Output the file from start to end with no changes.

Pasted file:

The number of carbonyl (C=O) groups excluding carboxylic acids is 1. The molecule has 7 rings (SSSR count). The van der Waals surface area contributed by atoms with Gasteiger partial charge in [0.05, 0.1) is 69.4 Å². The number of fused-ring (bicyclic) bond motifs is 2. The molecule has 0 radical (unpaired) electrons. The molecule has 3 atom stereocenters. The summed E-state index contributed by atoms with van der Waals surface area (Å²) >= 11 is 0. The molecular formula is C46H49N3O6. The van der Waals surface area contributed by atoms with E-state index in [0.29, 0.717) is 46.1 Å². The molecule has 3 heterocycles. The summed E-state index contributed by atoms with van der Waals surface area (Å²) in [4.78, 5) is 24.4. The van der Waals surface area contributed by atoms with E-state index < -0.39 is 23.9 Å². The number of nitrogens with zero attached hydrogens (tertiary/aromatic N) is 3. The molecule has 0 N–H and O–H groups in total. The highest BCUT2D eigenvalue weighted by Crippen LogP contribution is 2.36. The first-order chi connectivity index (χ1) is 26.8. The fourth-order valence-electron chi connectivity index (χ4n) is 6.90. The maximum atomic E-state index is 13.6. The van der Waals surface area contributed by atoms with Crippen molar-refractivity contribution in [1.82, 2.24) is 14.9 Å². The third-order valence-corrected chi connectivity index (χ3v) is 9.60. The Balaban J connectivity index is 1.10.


The number of carbonyl (C=O) groups excluding carboxylic acids is 1. The molecule has 7 rings (SSSR count). The van der Waals surface area contributed by atoms with Gasteiger partial charge in [0.05, 0.1) is 69.4 Å². The number of fused-ring (bicyclic) bond motifs is 2. The molecule has 0 radical (unpaired) electrons. The molecule has 3 atom stereocenters. The summed E-state index contributed by atoms with van der Waals surface area (Å²) >= 11 is 0. The molecular formula is C46H49N3O6. The van der Waals surface area contributed by atoms with E-state index in [0.29, 0.717) is 46.1 Å². The molecule has 3 heterocycles. The summed E-state index contributed by atoms with van der Waals surface area (Å²) in [4.78, 5) is 24.4. The van der Waals surface area contributed by atoms with E-state index < -0.39 is 23.9 Å². The number of nitrogens with zero attached hydrogens (tertiary/aromatic N) is 3. The molecule has 0 N–H and O–H groups in total. The highest BCUT2D eigenvalue weighted by Crippen LogP contribution is 2.36. The first-order chi connectivity index (χ1) is 26.8. The fourth-order valence-electron chi connectivity index (χ4n) is 6.90. The maximum atomic E-state index is 13.6. The van der Waals surface area contributed by atoms with Crippen molar-refractivity contribution in [1.82, 2.24) is 14.9 Å². The third-order valence-corrected chi connectivity index (χ3v) is 9.60. The Balaban J connectivity index is 1.10.